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Pak Kyǒng-sik’s Zainichi Narrative: Imperial Japan’s Forced Mobilization of Koreans
Individual Paper Presenter(s)
Chizuko T. Allen
University of Hawaii at Manoa, United States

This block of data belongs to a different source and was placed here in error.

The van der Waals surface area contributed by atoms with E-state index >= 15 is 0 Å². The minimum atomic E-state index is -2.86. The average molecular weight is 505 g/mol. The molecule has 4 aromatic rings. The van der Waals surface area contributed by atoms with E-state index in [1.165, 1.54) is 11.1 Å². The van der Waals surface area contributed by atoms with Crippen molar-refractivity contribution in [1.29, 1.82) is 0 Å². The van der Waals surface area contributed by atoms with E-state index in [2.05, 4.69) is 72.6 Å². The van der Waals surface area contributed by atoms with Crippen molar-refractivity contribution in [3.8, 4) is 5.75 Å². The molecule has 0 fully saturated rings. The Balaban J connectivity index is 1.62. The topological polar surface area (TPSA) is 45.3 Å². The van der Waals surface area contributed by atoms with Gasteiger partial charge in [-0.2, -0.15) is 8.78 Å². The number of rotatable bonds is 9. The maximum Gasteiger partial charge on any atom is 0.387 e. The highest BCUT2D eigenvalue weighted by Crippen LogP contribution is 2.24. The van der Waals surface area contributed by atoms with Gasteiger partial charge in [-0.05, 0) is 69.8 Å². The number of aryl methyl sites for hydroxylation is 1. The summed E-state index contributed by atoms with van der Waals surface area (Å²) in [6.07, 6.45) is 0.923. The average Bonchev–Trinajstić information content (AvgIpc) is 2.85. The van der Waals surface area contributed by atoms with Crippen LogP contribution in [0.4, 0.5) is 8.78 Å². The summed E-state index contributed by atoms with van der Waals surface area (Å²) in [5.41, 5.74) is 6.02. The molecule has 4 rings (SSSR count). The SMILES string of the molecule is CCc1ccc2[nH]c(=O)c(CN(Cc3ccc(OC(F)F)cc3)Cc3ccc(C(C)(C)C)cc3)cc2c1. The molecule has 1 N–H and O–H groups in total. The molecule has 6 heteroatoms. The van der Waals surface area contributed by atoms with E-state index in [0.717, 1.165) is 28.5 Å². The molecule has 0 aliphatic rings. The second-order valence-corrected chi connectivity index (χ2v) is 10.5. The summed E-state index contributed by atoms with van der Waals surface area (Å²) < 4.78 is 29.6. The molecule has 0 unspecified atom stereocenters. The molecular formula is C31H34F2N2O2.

Pak Kyǒng-sik (1922-1998), a prolific zainichi (Korean resident in Japan) scholar, was born in Korea under Japanese colonial rule but grew up in Japan after his parents relocated to a farming village in southern Japan. Following Korea’s liberation from Japan in 1945 and ultimate division into the North and the South, Pak remained in Japan and joined the North Korea-aligned organization Chongryon to reclaim his Korean identity. Teaching history and geography at the Chongryon-sponsored Korea University in Tokyo from 1960, he embraced North Korea’s Marxism-inspired nationalist historical paradigm that juxtaposed Japanese imperialist aggressors with the suffering Korean people. Pak’s 1965 publication Chōsenjin kyōsei renkō no kiroku (A record of forced mobilization of Koreans) depicted imperial Japan’s exploitation of the Korean peninsula as the cause for Korean migration to Japan, which had culminated in the mobilization of Korean laborers for mining and construction industries in wartime Japan. His narrative not only reinforced the Korean nationalist historical paradigm of ethnic struggles but also successfully placed the zainichi on the forefront of the victimized Korean people, by repeatedly referring to the Japanese treatment of Koreans as kyōsei renkō (forced displacement/mobilization), the term coined to refer to the transport of Chinese POW laborers to wartime Japan. Park’s assertion was adopted by a group of zainichi and Japanese intellectuals by the 1980s, and his use of the term kyōsei renkō became the centerpiece in South Korea’s redress movement for its former laborers in wartime Japan and “comfort women” survivors in the 1990s.